I suppose I should find this gratifying. For close to nine years now I’ve been blogging away about our super-duper-safe society achieving greater and greater creature-comforts but at the same time becoming unmoored from the solid kind of thinking that gave us the technology in the first place, deteriorating into diseased, bacchanalian thinking as the older “genuine” dangers retreated into the rearward horizon. I have occasionally predicted that this trajectory is cyclical, and the time will come that we’ll realize, consciously or otherwise, that there is a linkage between the creature comforts we take for granted and the masculine, cause-and-effect thinking that we now consider to be overly patriarchal and out-of-step with our times. Is this not what that would look like? Shouldn’t I be glad of it? Aren’t these the signs?
A part of me is inclined to say yes. But a question naturally arises about how far down does the humility go. I remember working for a software start-up back in my early days, over two decades ago, one of the major shareholders walked in, saw the source code on my screen, said it really looked like a mess and I needed to run it through the spell checker. He was KIDDING about that, of course…at least…well, I dunno about that for sure, this was a great old guy with a dry sense of humor. I don’t think the fun-to-watch ObamaCare bureaucrats would be kidding. I can see it now. “Glad you’re here, Top Man. What a mess we have for you to clean up! You can start by running all this gobbleygook through the spell checker. The guy who wrote it said something about it being ‘Java,’ don’t know what that means, but let me tell you we don’t accept excuses around here!”
People in their nice sharp suits “solving” the problem by barking out orders. A memory flashes in my mind of “Plug The Damn Hole!” When what they really need to do is get out of the way.
Well, I don’t want to be too hard on them if they’re heading in the right direction. It was very soon after the “run ‘er through the spell checker” thing that I got sent here to Sacramento in the first place, under much the same circumstances…some big debacle created, and someone important in a nice suit issued a command in a big booming voice that we should fly in a whole bunch of smart guys to fix it, they somehow scooped me up with the others, so here I came and here I still sit. But you still have to wonder. Einstein said it’s impossible to solve a problem with the same mindset that created it in the first place. That’s why I have to ask how deep the recent humbling goes. Is the mindset being changed?
References to these smart, talented wonder-geeks are still being bandied about as if they were aliens. Years and years, decades even, of hoarding more and more power over the intimate details of our lives inside the beltway and NOW, in the fourth quarter of twenty thirteen when the embarrassment has become palpable, inescapable…we need to fly in some of “those” smart people? Um, excuse me…what you call “smart” is really nothing more than recognizing butterfly effects. Oh yes, that is merely my opinion. Many others will disagree, many of them working within the industry as long as I have, and among them, many of them demonstrably smarter and enjoying better success. Nevertheless, whether they choose to acknowledge it or not, that’s really all it is: Acknowledging cause and effect. You can’t really build anything without this. It’s the keystone, the primary building-block. Of anything. You push down this end of the lever, that other end will go up if the fulcrum doesn’t give way. Rotate the screw, it will go in. Calling for the flying-in of “smart” people is a tacit admission that you have to “fly in” people who simply understand that one thing affects another. Well anyway, that’s how it sounds to me. I have to wonder what kind of world do you call home, before you fly them in? What color is the sky in your world?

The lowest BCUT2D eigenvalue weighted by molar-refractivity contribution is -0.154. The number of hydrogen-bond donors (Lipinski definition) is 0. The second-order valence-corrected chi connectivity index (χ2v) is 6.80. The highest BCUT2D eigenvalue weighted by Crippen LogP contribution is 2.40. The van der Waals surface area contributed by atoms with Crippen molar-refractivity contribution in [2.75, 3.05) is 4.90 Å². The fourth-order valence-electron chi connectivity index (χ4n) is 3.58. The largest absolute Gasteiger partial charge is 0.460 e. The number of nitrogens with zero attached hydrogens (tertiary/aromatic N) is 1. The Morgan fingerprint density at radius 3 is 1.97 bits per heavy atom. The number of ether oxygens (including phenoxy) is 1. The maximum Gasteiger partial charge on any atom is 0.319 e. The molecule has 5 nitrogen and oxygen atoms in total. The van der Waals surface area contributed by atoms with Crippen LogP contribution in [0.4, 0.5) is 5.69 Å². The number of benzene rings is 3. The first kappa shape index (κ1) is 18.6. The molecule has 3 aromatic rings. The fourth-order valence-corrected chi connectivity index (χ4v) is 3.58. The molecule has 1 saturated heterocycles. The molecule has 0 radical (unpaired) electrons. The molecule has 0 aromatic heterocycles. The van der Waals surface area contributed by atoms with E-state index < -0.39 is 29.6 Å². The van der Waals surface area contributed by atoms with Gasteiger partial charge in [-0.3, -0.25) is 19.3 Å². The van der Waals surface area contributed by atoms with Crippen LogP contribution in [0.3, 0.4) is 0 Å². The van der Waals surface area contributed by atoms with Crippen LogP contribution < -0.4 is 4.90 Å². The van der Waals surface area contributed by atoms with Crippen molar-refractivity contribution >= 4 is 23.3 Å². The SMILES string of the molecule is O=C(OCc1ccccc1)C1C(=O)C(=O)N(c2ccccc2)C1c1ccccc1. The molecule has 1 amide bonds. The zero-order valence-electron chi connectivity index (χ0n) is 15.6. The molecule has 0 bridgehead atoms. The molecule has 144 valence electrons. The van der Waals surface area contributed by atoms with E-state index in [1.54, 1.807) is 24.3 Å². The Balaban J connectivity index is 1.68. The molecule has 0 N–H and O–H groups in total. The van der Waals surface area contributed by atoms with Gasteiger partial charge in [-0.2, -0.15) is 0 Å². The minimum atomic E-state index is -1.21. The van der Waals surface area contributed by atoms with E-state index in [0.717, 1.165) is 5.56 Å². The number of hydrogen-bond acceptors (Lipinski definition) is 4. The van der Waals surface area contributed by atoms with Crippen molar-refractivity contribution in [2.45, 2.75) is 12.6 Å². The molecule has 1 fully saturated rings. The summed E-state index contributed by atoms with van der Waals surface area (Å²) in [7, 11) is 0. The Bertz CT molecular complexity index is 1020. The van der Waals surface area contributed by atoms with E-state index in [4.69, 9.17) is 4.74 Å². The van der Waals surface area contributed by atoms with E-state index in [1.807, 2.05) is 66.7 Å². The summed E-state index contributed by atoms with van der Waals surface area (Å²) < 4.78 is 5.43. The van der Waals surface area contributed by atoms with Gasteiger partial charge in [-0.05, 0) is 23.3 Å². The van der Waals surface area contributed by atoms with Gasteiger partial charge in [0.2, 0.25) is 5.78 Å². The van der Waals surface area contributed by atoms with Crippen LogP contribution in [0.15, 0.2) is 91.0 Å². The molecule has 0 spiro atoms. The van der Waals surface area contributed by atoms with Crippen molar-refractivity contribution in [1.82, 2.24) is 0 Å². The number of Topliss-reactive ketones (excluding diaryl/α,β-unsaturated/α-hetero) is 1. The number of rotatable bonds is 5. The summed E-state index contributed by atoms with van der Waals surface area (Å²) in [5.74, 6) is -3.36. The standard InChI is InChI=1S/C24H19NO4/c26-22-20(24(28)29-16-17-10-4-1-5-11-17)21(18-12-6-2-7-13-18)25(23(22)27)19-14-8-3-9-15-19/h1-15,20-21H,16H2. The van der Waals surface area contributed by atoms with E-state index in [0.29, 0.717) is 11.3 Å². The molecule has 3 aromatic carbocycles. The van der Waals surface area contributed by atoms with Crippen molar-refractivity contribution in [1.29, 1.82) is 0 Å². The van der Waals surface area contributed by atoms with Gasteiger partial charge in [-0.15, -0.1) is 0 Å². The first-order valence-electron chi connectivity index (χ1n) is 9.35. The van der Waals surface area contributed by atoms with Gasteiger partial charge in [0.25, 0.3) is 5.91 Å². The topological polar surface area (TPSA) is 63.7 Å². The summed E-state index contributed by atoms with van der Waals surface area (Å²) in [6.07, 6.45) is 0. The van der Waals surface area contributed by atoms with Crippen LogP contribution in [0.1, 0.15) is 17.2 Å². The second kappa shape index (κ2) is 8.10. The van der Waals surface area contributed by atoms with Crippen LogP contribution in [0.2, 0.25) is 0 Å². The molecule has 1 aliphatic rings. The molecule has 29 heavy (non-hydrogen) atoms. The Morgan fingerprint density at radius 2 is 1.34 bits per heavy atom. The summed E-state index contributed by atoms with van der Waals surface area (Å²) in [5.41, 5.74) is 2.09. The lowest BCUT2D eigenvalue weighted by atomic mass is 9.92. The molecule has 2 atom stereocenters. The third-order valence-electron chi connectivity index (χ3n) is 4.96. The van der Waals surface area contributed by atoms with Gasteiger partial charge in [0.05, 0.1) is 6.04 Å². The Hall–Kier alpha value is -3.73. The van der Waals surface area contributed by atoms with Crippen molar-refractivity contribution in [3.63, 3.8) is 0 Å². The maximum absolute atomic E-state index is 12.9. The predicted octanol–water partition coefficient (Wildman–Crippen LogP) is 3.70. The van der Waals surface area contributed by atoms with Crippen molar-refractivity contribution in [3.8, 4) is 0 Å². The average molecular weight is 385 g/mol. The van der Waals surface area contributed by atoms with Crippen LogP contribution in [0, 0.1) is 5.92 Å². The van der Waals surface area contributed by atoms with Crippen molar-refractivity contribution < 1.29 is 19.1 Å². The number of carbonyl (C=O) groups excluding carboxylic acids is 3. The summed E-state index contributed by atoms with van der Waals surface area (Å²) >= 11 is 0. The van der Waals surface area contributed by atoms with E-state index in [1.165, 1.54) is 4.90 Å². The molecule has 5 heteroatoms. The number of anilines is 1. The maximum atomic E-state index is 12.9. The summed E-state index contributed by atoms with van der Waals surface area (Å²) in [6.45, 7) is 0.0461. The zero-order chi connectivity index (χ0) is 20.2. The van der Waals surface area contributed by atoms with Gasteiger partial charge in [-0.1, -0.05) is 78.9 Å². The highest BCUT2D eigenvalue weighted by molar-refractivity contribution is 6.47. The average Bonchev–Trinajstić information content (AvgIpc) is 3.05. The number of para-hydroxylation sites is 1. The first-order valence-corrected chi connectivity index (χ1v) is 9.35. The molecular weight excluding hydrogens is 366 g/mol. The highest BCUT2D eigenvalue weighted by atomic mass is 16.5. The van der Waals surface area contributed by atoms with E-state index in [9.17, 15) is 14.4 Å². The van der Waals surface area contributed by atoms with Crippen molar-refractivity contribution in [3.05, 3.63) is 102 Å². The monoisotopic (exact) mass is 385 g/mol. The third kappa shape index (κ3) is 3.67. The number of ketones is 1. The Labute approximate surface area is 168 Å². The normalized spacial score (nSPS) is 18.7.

ObamaCare has problems because the people who “built” it don’t live in the real universe. They think selling is as good as building.
And as tasteless as those comments were five years ago about Sen. McCain never sending text messages, when his war injuries make this a physical impossibility for him, it should be pointed out that such things are said about public figures not because they’re truthful or in good taste, but because it’s anticipated that they will resonate. It happens to his old running mate, still, pretty much daily: “Dinosaurs are ‘Satan’s Lizards?’ Oh yes, that sounds like something Sarah Palin might say.” McCain, for all the content of his swelling maverick-y grab bag of assets and liabilities, has created something of a rep for himself. He looks, acts, walks and talks like a Washington insider. The kind of bumptious bloviator who solves every little problem by making, or calling for, some new rule, who is much more surprised than the rest of us by, well, any everyday surprise life has to offer. He typifies what is very clearly the real problem here, the mindset I’m afraid hasn’t been displaced. “And then we’ll have a website, it’ll open on, uh, let’s make it October 1 yes that sounds good. And then everybody will sign up and we’ll be on our way.”
What??? It didn’t work?? Well, let’s fly in a bunch of those nerds to fix it with their nerd-pixie-powder. Do whatever they do.
Leave a Reply
You must be logged in to post a comment.